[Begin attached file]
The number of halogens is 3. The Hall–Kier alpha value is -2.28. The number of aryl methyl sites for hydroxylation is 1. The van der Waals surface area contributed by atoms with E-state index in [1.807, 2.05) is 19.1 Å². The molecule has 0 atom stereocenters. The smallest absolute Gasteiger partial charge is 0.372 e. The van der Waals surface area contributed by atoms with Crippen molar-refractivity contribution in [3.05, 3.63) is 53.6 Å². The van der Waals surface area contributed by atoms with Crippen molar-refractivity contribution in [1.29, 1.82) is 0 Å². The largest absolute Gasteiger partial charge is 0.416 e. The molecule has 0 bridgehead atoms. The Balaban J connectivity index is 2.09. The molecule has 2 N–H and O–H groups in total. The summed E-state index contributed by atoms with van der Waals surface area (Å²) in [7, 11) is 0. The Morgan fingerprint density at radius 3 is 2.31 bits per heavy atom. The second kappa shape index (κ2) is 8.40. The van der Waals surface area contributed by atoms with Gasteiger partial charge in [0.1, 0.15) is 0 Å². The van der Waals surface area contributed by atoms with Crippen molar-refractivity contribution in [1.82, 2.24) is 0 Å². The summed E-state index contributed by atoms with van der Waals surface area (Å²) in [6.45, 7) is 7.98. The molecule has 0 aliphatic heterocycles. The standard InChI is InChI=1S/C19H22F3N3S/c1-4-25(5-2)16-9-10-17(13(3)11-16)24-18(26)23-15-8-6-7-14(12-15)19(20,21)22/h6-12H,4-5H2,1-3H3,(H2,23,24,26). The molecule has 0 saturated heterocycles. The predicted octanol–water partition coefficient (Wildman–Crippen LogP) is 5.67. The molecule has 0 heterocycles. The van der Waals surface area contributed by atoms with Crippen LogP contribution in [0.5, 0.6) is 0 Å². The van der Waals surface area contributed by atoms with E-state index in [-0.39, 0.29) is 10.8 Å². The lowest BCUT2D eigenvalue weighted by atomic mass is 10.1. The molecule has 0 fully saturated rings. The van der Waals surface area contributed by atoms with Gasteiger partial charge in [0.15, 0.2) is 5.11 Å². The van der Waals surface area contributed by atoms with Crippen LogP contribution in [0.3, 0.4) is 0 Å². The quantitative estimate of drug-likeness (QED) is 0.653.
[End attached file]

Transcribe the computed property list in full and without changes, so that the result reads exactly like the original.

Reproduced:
The number of halogens is 3. The Hall–Kier alpha value is -2.28. The number of aryl methyl sites for hydroxylation is 1. The van der Waals surface area contributed by atoms with E-state index in [1.807, 2.05) is 19.1 Å². The molecule has 0 atom stereocenters. The smallest absolute Gasteiger partial charge is 0.372 e. The van der Waals surface area contributed by atoms with Crippen molar-refractivity contribution in [3.05, 3.63) is 53.6 Å². The van der Waals surface area contributed by atoms with Crippen molar-refractivity contribution in [1.29, 1.82) is 0 Å². The largest absolute Gasteiger partial charge is 0.416 e. The molecule has 0 bridgehead atoms. The Balaban J connectivity index is 2.09. The molecule has 2 N–H and O–H groups in total. The summed E-state index contributed by atoms with van der Waals surface area (Å²) in [7, 11) is 0. The Morgan fingerprint density at radius 3 is 2.31 bits per heavy atom. The second kappa shape index (κ2) is 8.40. The van der Waals surface area contributed by atoms with Gasteiger partial charge in [0.1, 0.15) is 0 Å². The van der Waals surface area contributed by atoms with Crippen molar-refractivity contribution in [1.82, 2.24) is 0 Å². The summed E-state index contributed by atoms with van der Waals surface area (Å²) in [6.45, 7) is 7.98. The molecule has 0 aliphatic heterocycles. The standard InChI is InChI=1S/C19H22F3N3S/c1-4-25(5-2)16-9-10-17(13(3)11-16)24-18(26)23-15-8-6-7-14(12-15)19(20,21)22/h6-12H,4-5H2,1-3H3,(H2,23,24,26). The molecule has 0 saturated heterocycles. The predicted octanol–water partition coefficient (Wildman–Crippen LogP) is 5.67. The molecule has 0 heterocycles. The van der Waals surface area contributed by atoms with Crippen LogP contribution in [0.5, 0.6) is 0 Å². The van der Waals surface area contributed by atoms with E-state index in [-0.39, 0.29) is 10.8 Å². The lowest BCUT2D eigenvalue weighted by atomic mass is 10.1. The molecule has 0 fully saturated rings. The van der Waals surface area contributed by atoms with Gasteiger partial charge in [0.15, 0.2) is 5.11 Å². The van der Waals surface area contributed by atoms with Crippen LogP contribution in [0.3, 0.4) is 0 Å². The quantitative estimate of drug-likeness (QED) is 0.653.